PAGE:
My basic theme has been simply that it is immoral to ask such an infinitesimally small number of Americans to fight our wars. Columnist Ben Stein put the perfect idea on it, "In the old days, the rich, the famous, they all put it aside to fight. Now who fights for us: "Southerners, Hispanics from New Mexico, rural men and women from upstate NY. Small town boys and girls from the Midwest. No children of the powers on Wall Street go off and fight? They 've left the burden of defending an affluent nation to those who enjoy less of its affluence. They don't want to fight for a system that made them rich or a way of life that made them princes of finance."
I would add, and not original with me, "the kids who are in the military today are those whose economic prospects are less than stellar. They are high-school graduates who're not going to college because of costs, many young parents who need a regular paycheck and health care for their families."
According to DOD statistics, soldiers come from households earning between $32,000 and $33,500. " (The median American income is $43,300.)
The difficulty, in my opinion, with selling the draft is simply too much opposition to the military, war, etc. Few can argue with universal service. From various reports, we've got lots of activism: students are getting involved in Teach America and there's been a resurgence in the Peace Corp. And, many students went to help in Katrina.
Without a draft or any sort of Universal Service, kids by in large don't have any incentive to serve. I talk to parents of kids who are draft eligible with great regularity and simply unless there is an unusual circumstances, they don't think about it. Thinking has changed and more and more parents of eligible kids see the advantage of a Universal Service. Having a choice is the selling point. I started a blog called AllServe and constantly get comments about what a great idea this is.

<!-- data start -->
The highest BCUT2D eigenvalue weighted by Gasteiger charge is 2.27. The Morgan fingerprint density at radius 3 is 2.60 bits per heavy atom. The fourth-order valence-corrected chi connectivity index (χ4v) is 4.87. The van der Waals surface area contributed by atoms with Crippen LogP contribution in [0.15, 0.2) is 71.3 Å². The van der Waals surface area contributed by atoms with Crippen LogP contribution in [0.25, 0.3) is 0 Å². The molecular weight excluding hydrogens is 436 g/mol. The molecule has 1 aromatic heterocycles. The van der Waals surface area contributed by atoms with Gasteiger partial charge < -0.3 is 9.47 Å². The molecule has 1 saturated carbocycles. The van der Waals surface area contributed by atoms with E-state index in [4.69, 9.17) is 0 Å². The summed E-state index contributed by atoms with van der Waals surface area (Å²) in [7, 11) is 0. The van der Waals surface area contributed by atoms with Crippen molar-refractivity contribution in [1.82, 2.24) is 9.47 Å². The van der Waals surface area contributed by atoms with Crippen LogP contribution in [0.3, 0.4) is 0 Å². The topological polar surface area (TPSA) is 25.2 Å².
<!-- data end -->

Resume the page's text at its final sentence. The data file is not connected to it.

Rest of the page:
What would a Universal Service do for America's kids? Lots of things, something like a common interest and experience, something that is nonexistent in our culture. Universal service would make a difference in changing our fractured America--a youth culture built around service. What I am discovering is that many Americans will go for Universal Service if youth is given an option. If they didn't want to choose from a list, let them define their own. American kids are smart and creative, we might be surprised at what they come up with and how willing they are to serve.
Universal Service could be phased in over ten years and promoted among our youngsters now. A success story and the way AllServe could work is an organization I've read about: Teach America. I only know what I've read. They are getting top graduates who could be in medical school or Wharton business or wherever--yet choose to do something meaningful before they start their careers. Teach America sends graduates into poor rural and urban schools for two years. For many, it has become a next step after graduation. These kids want to contribute to improving society while keeping their options open. At Yale for instance, Teach America, drew applications from 12% of the graduates, 11% at Dartmouth, and 8% at Harvard. All told a record 17,350 applied in one year.
Are our present kids a post 9-11 generation ready to opt more aggressively for public service? I think so. Many of those volunteering for Teach America don't know what they want to do. The thought is that not knowing what to do, why not take some time to do something meaningful for a couple of years and think about the future. The military is only one of the options. Universal Service will work.
Congressman Rangel, I applaud your efforts now as I did when you offered the bill on the draft once before. We missed our greatest opportunity for our kids after 9-11. Now, as I see it, we have another chance. With our "changed" Congress, Universal Service will fly and I hope and pray it will and think you are just the one to make it happen.